Category Slavery

Rehearsal for Reconstruction

This award-winning book by the late professor Willie Lee Rose, published in 1964, looks at the Port Royal Experiment at the Sea Islands in South Carolina. In the book’s introduction, Professor C. Vann Woodward writes the Port Royal Experiment “was in effect a dress rehearsal for Reconstruction acted out on the stage neatly defined by […]

Sailing to Freedom

Here’s author Timothy Walker discussing the use of ships in the Underground Railroad. The video’s description reads, “Author Timothy Walker talked about the maritime side of the Underground Railroad, including the impact of African Americans’ paid and unpaid waterfront labor. The Nantucket Historical Association in Massachusetts hosted this event, provided the video, and retains copyright of […]

The Remarkable Life Of Frederick Douglass

This is an outstanding interview with Professor David Blight on NPR’s “Fresh Aire” program. The episode description tells us, “Historian David Blight’s Pulitzer Prize-winning biography traced Frederick Douglass’ path from slavery to abolitionist and inspired HBO’s documentary, Frederick Douglass: In Five Speeches. ‘Seeing and hearing Douglass became, through the course of the 19th century, a kind […]

Ben Franklin’s World Episode 325: Woody Holton, Everyday People of the American Revolution

This is an excellent conversation between host Professor Liz Covart and her guest, Professor Woody Holton. The Episode Summary tells us, “Woody Holton, a Professor of History at the University of South Carolina and the author of Liberty is Sweet: The Hidden History of the American Revolution, joins us to explore and discuss why it is […]

Interpreting Slavery & Race at Historic Sites

This is a pretty good panel discussion of interpreting slavery and race at various historic sites, including James Madison’s home, Montpelier. The Montpelier representatives include Dr. Elizabeth Chew and Jennifer Stacy of Highland’s Council of Descendant Advisers. The video’s description reads, “How have presidential historic sites, libraries and museums incorporated slavery and race into their […]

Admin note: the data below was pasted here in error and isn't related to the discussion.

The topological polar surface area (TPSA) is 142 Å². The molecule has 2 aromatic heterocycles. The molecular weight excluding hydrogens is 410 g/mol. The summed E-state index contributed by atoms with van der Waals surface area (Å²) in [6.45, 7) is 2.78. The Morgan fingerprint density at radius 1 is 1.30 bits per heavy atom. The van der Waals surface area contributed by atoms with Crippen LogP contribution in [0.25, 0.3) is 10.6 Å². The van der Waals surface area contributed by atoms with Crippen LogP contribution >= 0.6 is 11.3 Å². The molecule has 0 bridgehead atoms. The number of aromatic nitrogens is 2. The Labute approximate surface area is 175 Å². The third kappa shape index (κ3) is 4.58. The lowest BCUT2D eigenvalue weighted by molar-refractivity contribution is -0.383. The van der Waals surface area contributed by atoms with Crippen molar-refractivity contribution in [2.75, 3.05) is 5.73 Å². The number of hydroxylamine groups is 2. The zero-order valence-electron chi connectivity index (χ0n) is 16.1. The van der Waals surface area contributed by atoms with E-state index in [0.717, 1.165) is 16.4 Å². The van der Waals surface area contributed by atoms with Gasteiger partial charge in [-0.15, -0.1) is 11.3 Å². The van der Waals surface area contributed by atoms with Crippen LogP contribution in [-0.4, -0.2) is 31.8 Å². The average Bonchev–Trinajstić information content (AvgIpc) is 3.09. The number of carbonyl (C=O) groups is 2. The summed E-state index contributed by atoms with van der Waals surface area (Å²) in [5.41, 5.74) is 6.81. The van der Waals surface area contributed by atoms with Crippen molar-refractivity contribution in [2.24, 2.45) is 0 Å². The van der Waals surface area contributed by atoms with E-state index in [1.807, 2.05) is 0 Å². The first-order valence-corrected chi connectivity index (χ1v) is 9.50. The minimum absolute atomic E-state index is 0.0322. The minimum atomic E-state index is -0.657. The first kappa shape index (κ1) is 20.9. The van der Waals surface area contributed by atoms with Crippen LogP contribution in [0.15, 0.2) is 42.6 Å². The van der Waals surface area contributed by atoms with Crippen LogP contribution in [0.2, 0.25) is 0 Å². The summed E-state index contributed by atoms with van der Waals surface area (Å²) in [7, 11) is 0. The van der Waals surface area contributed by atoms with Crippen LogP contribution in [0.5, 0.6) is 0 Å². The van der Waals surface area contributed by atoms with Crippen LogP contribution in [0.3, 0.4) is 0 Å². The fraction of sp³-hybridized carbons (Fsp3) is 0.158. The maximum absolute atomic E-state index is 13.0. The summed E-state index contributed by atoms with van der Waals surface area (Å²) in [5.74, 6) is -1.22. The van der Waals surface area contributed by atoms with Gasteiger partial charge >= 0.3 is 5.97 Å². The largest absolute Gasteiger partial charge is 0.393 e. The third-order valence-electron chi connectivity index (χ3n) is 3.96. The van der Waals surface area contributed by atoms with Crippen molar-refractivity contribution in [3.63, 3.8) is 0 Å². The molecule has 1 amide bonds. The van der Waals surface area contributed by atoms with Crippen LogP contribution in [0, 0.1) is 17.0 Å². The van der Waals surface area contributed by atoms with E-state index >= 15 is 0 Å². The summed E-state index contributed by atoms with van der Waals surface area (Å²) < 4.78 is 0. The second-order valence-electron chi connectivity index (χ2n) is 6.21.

A 1619 Project Update

It’s been awhile since we checked in on the 1619 Project. Let’s start with this article out of New York City. “At a time when states across the country are restricting how America’s history is taught, teachers at P.S. 125 Ralph Bunche in Harlem spent three weeks guiding their students through ‘The 1619 Project: Born […]

The Revolutionary Summer of 1862

I found this essay by Professor Paul Finkelman on Congress’s role in abolishing slavery. “In his second inaugural address, Abraham Lincoln recalled, ‘All knew that’ the ‘peculiar and powerful interest’ in slaves ‘was somehow the cause of the war. To strengthen, perpetuate, and extend this interest was the object for which the insurgents would rend […]

The Crooked Path to Abolition

This book by Professor James Oakes is a worthy successor to his Freedom National and The Scorpion’s Sting. In this book he concentrates on constitutional interpretation from the viewpoint of Abraham Lincoln and the Republicans along with the abolitionists as well as the proslavery side. Professor Oakes begins with a speech Lincoln gave in Philadelphia […]

Lincoln and African Americans

Here’s a pretty good panel discussion, moderated by Professor Jonathan White, on Abraham Lincoln and African-Americans. The panelists are Professor Lucas Morel, Professor Edna Greene Medford, and Michelle Krowl. This was at the 2021 Lincoln Forum symposium. The video’s description reads, “Historians discussed President Abraham Lincoln’s views and policies on race and examined letters and petitions […]

The 1619 Project Controversy Continues

Professor James Oakes provides this critique of the historical claims made in the New York Times’s “1619 Project.” Beginning with praise for the “Disunion” series the Times published during the Sesquicentennial of the Civil War, of which he writes, “By 2015, when the 150th anniversary of the war ended and the series concluded, the most […]